Area code 905
| York Region|
| Whitchurch–Stouffville, Richmond Hill|
(With Town of Stouffville)
1 January 1971
Gormley is a hamlet in York Region, Ontario, Canada that overlaps parts of Richmond Hill, and Whitchurch–Stouffville, two municipalities within the Greater Toronto Area. It was divided into two parts due to the construction of Highway 404. A portion of Gormley situated within Richmond Hill's political boundaries is subject to "Heritage Conservation District" controls. A post office in Gormley (East) serves as the mailing address for the Whitchurch–Stouffville communities of Bethesda, Gormley, Preston Lake, Vandorf, and Wesley Corners.
Gormley Road East, on the south side of Stouffville Road, leads to Gormley Court and a dead-end at the railroad tracks. On the other side of the tracks, accessible by Leslie Street, is Gormley Road West. The community had a railway station until it was demolished in the early 1970s. Many of the houses are approximately 100 years old. The community celebrated its 100th anniversary in 2005.
Gormley, Ontario Wikipedia
The community was named after its first postmaster, James Gormley, who served from 1851 to 1876. The hamlet originally straddled the townships of Markham to the south and Whitchurch to the north, both in the County of York.
The old community of Gormley is situated east of the Highway 404 at the corner of Woodbine Avenue and Stouffville Road.
New Gormley or West Gormley, is the area near Leslie St and Stouffville Road.
A rail line owned by Canadian National Railway runs through West Gormley; it is CN's primary freight corridor connecting Greater Toronto to Northern Ontario and Western Canada. In 1907, a station was constructed in Gormley on Station Street, south of the original Stouffville Sideroad. The arrival of the railway was significant in the development of New Gormley, as a cluster of businesses that relied on the rail service grew up around the station. Houses of the owners and other related building contributed to further expansion of the community, which by the 1920s housed a general store, a blacksmith's shop, a garage, a planing mill, a grain elevator and feed mill, and a cement block and tile company. Many fine red-brick, two-storey homes were built along the main street. The station was important to local farmers who shipped milk and other produce from here to the city. The Gormley railway station was demolished in the early 1970s. Station Road, that once led to station, is now a narrow dead end street that gives access to a few homes and businesses from Gormley Road.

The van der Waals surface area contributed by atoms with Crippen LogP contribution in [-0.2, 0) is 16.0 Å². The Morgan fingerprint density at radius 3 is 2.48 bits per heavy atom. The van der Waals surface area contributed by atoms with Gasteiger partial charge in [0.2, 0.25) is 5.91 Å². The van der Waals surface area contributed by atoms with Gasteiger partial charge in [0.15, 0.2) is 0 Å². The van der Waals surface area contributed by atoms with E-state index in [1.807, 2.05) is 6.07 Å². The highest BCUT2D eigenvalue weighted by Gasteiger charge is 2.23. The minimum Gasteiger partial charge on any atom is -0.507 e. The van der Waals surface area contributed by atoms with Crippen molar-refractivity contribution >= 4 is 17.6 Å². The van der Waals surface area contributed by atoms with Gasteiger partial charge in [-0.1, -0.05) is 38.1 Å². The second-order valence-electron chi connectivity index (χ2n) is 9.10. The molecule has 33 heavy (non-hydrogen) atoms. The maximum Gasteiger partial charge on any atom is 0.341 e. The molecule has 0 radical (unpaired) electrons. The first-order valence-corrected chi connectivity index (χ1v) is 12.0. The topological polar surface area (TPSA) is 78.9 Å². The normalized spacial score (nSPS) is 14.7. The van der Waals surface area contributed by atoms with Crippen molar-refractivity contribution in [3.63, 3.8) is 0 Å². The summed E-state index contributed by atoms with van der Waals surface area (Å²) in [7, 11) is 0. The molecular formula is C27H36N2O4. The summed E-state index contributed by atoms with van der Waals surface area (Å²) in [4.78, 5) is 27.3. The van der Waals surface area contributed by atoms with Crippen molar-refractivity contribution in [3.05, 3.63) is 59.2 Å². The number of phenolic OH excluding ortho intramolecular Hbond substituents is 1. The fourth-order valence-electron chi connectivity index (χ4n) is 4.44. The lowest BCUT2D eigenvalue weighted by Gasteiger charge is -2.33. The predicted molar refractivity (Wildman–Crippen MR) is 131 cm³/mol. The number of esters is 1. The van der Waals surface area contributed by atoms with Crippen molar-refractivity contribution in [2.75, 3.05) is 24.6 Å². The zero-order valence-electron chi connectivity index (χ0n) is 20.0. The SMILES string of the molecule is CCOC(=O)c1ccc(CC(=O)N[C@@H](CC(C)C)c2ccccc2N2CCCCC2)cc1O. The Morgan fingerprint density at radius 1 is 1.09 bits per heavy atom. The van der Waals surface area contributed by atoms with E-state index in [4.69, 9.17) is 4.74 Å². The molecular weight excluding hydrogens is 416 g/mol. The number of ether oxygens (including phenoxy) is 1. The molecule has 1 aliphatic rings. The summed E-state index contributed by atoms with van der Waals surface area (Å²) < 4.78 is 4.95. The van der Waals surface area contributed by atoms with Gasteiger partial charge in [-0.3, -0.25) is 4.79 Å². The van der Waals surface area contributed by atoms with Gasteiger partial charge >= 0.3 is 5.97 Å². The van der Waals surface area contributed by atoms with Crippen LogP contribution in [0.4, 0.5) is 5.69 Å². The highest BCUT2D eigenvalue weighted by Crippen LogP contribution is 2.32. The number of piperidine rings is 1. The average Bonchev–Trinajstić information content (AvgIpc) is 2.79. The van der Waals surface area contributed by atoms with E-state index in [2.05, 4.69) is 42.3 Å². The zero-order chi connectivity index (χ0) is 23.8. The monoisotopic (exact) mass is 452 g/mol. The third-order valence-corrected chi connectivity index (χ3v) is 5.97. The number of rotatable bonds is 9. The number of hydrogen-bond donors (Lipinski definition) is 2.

The construction of the new GO Transit commuter train and bus station will be completed by the end of 2016.
A future challenge to the community of Gormley is the proposed development of an international airport immediately south-east of Whitchurch–Stouffville (the Pickering Airport lands). Under the current plan, the approach for one of the three landing strips would be directly over Gormley, with planes descending above the hamlet from an elevation of 521 metres to 480 metres. The plan anticipates 11.9 million passengers per year (or 32,600 per day) by 2032. A "Needs Assessment Study" was completed by the Greater Toronto Airports Authority for the federal government in May 2010. After a "due diligence review," Transport Canada released the report in July 2011 and announced the decision to proceed in June 2013.
The Town of Whitchurch–Stouffville Museum is located in Vandorf, which is north of Gormley, on Woodbine Avenue. A golf course formerly known as Gormley Greens is now called Station Creek, which is situated north of Stouffville Road off Woodbine Avenue.Digital Leisure
Station Creek Golf Club
Golden Ridge Driving Range
Gormley Arts and Leisure Centre